Are you a keen book reader? Do you like fairytales? Then hands Christian Anderson is one writer you must know about. Born in Denmark, this prolific writer has written poems, travelogues, plays and novels but he is best known for his fairytales.
The work of this Dutch work has not only been translated into many languages but has also been a source of inspiration for many successors whose plays, ballets, and both live-action and animated films showed the influence of his work.
The writer was introduced to the legendary “Arabian Nights” in his childhood. His work shows the influence of these tales Anderson had to struggle to make a living since his childhood. His father died when he was young and his mother, who was a washer-woman, remarried. He subsequently had to support himself. At 14, he moved to Copenhagen to seek employment as an actor. Having an excellent soprano voice, he was accepted into the Royal Danish Theatre, but his voice soon changed. A colleague at the theatre told him that he considered Andersen a poet. Taking the suggestion seriously, Anderson began to focus on writing. Thus his writing career began. Though not a keen student, he also attended school at Elsinore until 1827. Andersen’s stories laid the goundwork for other children’s classics, such as Wind in the Willows by Kenneth Grahme and Winnie the Pooh by A.A. Milne. The technique of making inanimate objects, such as toys, come to life (Little Ida’s Flowers) was later used by Lewis Carroll and Beatrix Potter April 2, Andersen’s birthday, is celebrated as “International Children’s Book Day”.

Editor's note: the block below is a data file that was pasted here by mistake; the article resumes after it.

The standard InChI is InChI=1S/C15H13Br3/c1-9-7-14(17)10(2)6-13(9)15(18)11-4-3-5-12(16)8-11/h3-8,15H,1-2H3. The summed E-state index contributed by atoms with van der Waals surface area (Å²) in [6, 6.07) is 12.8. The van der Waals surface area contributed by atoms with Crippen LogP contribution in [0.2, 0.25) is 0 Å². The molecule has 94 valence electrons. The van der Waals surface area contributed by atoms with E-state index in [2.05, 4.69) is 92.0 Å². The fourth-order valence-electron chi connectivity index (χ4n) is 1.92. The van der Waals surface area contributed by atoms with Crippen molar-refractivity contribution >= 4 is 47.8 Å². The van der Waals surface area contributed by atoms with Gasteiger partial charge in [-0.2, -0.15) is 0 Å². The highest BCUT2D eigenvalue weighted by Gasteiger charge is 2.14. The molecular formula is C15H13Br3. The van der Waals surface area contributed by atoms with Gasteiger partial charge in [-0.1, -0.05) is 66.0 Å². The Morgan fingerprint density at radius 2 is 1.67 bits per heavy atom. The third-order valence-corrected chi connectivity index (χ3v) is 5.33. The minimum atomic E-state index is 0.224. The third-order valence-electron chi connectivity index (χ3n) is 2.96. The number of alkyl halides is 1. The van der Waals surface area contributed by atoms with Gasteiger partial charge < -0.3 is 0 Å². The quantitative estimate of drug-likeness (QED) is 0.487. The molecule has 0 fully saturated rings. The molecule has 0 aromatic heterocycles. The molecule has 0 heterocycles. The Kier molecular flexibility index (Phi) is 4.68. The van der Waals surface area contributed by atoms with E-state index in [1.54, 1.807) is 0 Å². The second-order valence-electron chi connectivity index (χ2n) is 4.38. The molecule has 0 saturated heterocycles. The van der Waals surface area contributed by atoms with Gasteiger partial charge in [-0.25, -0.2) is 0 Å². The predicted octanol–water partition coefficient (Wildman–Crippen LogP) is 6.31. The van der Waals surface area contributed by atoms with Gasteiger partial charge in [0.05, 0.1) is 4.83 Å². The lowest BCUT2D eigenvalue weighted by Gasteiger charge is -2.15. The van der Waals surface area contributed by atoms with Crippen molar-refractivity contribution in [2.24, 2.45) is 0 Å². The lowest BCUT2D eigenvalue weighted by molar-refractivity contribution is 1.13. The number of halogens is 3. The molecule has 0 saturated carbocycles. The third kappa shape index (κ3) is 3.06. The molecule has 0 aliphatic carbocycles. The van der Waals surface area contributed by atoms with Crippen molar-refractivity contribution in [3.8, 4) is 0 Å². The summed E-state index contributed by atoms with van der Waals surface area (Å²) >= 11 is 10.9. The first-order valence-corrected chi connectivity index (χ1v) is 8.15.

Born: April 02, 1805
Occupation: Novelist, short story writer, poet
Died: August 4, 1875
Notable Stories: Thumbelina, The Little Mermaid, The Emperor’s New Clothes, The Wild Swans, The Steadfast Tin Soldier.
First Publication of Fairy Tales: In 1835 he successfully published his “Fairy Tales.” The second volume off the book was published in 1837.
Translation of Work: His work has been translated into 125 different languages.
Statues: During his lifetime the Danish government had started a work to erect a statue in the Rosenborg Castle Gardens in Copenhagen. In the United States, statues of Andersen may be found in New York City’s Central Park, Chicago’s Lincoln Park, and in Solvang, California, a city founded by Danes.
Film: Inspired by the life experiences and work of author, a film named “Hans Christian Anderson” was made in 1952. A more accurate biographical treatment was attempted in “Hans Christian Andersen: My Life as a Fairytale” in 2003.